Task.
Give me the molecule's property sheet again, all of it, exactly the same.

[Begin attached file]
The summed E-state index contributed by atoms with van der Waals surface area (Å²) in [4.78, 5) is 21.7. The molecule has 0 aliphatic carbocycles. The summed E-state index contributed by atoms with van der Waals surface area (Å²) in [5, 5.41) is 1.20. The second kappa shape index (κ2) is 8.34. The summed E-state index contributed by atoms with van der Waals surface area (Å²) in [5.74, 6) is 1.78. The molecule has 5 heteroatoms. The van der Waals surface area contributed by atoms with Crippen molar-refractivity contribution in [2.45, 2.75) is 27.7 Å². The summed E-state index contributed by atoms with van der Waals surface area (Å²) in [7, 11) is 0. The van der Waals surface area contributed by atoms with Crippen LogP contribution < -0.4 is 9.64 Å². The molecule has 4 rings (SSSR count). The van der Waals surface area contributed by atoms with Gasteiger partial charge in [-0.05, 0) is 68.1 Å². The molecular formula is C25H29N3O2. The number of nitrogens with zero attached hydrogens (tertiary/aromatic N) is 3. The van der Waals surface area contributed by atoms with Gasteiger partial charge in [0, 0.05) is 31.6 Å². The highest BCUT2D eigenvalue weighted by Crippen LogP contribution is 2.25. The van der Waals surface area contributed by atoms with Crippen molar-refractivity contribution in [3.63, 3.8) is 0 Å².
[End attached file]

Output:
The summed E-state index contributed by atoms with van der Waals surface area (Å²) in [4.78, 5) is 21.7. The molecule has 0 aliphatic carbocycles. The summed E-state index contributed by atoms with van der Waals surface area (Å²) in [5, 5.41) is 1.20. The second kappa shape index (κ2) is 8.34. The summed E-state index contributed by atoms with van der Waals surface area (Å²) in [5.74, 6) is 1.78. The molecule has 5 heteroatoms. The van der Waals surface area contributed by atoms with Crippen molar-refractivity contribution in [2.45, 2.75) is 27.7 Å². The summed E-state index contributed by atoms with van der Waals surface area (Å²) in [7, 11) is 0. The van der Waals surface area contributed by atoms with Crippen LogP contribution < -0.4 is 9.64 Å². The molecule has 4 rings (SSSR count). The van der Waals surface area contributed by atoms with Gasteiger partial charge in [-0.05, 0) is 68.1 Å². The molecular formula is C25H29N3O2. The number of nitrogens with zero attached hydrogens (tertiary/aromatic N) is 3. The van der Waals surface area contributed by atoms with Gasteiger partial charge in [0, 0.05) is 31.6 Å². The highest BCUT2D eigenvalue weighted by Crippen LogP contribution is 2.25. The van der Waals surface area contributed by atoms with Crippen molar-refractivity contribution in [3.63, 3.8) is 0 Å².